Dr. Toon: Youth Shall be Served
I do not, at this point, want to bore my readers or use up my allotted word count by citing refereed journal articles and research papers in my field, though they are legion. Suffice it to say that, with the help of recent explorations into the perception, comprehension, and expressive tendencies of children, a better understanding of how to design shows for the very young exists today. The evidence is in the proliferation of series – or entire daytime blocks – of animated shows. Psychological research aiding, rather than opposing, animation has actually been of help. For instance, one might notice that with few exceptions, these shows are headlined by talking animals, or have these creatures given equal time with the headliner. Inanimate objects are inanimate no longer, and are just as cognizant as living beings. The trick today seems to be, don't tell the story as an adult would tell it to a child. To engage the child, design the show as if a child were telling it to him/herself.
Unbelievably enough, a template existed as far back as 1955. Only it wasn't an animated series. Captain Kangaroo featured kindly, non-threatening adults, prominent fantasy animals such as Messrs, Bunny Rabbit and Moose and Dancing Bear, and puppet shows that invited imagination rather than structuring it, but it is most worth noting for the purpose of this column that one Tom Terrific was the most appropriate resident in the Captain's Treasure House.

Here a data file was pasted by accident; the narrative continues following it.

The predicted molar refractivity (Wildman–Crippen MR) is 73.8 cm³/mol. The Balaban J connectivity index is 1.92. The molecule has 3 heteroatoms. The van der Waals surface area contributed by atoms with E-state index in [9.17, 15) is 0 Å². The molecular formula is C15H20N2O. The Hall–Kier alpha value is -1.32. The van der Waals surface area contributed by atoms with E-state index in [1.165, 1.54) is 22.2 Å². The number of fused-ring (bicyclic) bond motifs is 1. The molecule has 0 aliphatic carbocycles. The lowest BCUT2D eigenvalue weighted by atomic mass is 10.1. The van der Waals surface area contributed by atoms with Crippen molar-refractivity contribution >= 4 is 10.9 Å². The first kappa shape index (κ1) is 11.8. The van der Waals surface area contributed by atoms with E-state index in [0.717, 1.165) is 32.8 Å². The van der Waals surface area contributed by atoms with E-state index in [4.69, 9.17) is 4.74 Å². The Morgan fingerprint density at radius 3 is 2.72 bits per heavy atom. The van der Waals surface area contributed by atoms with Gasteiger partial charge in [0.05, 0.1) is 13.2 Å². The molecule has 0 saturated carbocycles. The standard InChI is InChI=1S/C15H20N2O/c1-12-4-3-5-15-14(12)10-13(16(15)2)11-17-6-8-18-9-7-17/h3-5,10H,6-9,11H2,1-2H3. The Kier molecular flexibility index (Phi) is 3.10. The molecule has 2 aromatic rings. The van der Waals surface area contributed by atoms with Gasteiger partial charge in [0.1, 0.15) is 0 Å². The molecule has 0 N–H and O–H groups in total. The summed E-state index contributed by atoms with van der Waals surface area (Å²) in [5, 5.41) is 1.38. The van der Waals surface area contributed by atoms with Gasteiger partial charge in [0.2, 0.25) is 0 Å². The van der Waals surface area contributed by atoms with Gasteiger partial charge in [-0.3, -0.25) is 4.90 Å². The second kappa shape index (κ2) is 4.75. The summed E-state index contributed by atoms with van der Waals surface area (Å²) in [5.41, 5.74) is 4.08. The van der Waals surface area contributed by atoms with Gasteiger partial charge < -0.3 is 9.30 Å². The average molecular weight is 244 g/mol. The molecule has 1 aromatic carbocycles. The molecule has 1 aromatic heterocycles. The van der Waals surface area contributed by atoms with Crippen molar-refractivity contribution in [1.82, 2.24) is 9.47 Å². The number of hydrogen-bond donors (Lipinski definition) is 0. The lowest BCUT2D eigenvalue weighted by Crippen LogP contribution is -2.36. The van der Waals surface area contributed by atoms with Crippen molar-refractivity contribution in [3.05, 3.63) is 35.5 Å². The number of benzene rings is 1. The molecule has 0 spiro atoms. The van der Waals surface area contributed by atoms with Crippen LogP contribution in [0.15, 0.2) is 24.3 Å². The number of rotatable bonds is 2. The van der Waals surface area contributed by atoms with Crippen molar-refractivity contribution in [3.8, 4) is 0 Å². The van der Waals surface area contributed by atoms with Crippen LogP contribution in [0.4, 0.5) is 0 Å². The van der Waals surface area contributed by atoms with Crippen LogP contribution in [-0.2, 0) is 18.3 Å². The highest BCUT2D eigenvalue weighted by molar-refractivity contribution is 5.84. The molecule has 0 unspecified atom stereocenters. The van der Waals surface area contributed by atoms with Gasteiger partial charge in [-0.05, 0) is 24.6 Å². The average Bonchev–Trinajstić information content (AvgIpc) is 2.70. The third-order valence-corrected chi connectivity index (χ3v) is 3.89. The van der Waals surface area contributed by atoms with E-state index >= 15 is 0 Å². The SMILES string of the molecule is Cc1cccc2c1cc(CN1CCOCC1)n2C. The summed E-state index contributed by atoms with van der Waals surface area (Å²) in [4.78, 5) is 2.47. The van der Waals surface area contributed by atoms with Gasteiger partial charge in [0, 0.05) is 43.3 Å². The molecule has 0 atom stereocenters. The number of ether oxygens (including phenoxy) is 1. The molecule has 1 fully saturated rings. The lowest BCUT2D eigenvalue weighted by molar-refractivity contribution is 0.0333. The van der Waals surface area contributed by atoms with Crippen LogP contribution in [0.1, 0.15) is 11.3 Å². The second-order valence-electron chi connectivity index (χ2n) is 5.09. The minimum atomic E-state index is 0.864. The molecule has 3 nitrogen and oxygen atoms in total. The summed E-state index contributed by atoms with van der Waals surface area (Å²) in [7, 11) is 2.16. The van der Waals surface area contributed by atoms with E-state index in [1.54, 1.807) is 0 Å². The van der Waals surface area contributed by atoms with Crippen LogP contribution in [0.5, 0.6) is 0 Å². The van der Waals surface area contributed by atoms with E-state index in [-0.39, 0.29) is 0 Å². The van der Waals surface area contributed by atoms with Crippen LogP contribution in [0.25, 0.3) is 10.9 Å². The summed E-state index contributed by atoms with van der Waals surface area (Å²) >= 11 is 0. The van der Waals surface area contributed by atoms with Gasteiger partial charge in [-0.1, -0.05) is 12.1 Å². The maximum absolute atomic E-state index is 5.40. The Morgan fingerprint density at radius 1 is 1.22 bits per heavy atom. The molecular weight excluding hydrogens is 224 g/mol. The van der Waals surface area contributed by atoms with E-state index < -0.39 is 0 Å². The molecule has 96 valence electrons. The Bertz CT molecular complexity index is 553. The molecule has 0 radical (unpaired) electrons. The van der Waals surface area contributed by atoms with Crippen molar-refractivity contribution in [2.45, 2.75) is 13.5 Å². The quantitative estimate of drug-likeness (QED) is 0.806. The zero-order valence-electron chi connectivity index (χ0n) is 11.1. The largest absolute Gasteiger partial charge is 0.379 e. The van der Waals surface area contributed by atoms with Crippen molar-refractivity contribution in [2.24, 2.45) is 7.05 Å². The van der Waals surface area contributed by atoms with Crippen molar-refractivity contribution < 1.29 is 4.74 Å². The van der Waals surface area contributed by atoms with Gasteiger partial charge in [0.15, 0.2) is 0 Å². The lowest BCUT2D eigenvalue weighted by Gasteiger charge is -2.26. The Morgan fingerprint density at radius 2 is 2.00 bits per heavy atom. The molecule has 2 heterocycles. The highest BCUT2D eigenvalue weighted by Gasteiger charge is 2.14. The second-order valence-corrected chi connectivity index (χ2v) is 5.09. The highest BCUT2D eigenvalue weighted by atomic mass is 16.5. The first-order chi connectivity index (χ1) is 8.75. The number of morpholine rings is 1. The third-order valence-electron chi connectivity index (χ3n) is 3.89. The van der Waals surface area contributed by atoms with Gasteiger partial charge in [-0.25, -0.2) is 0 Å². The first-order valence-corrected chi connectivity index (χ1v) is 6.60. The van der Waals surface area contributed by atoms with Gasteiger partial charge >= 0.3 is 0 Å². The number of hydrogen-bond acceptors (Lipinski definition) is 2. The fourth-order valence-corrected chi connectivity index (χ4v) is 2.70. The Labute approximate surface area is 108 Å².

In many ways, Tom Terrific, created by ex-Terrytoons exec Gene Deitch, was the perfect preschooler cartoon. Lived in a tree house without parents, had a big talking dog for a buddy, had inexplicable shape-shifting powers, went on adventures that defied logic. Who were his parents? How did he meet/acquire Mannfred the Wonder Dog? Who bestowed upon him the magic funnel hat, or did he create it? What powered this amazing "thinking cap"? How did he decide to become an adventurer at his age? Where'd he get the tree house, and how was it designated as the "World Headquarters" for adventure? Did Tom work for some secret agency?
An adult writer in 1980 might have put some thought into this, come up with a back-story, tried to explain a few things, build some linear structure into the stories. As it turned out, kids didn't care, and TT became an icon. It's to Gene Deitch's undying credit that he deciphered the rules for preschool animation forty years before Max and Ruby, Team Umizoomi, Franklin and Friends, and yes, Dora the Explorer made their debuts. Deitch is neither an educator nor a psychologist, but he did grasp one truth that others only began to grasp in the 1990s: Children think in magical ways.
Martin "Dr. Toon" Goodman is a longtime student and fan of animation. He lives in Anderson, Indiana.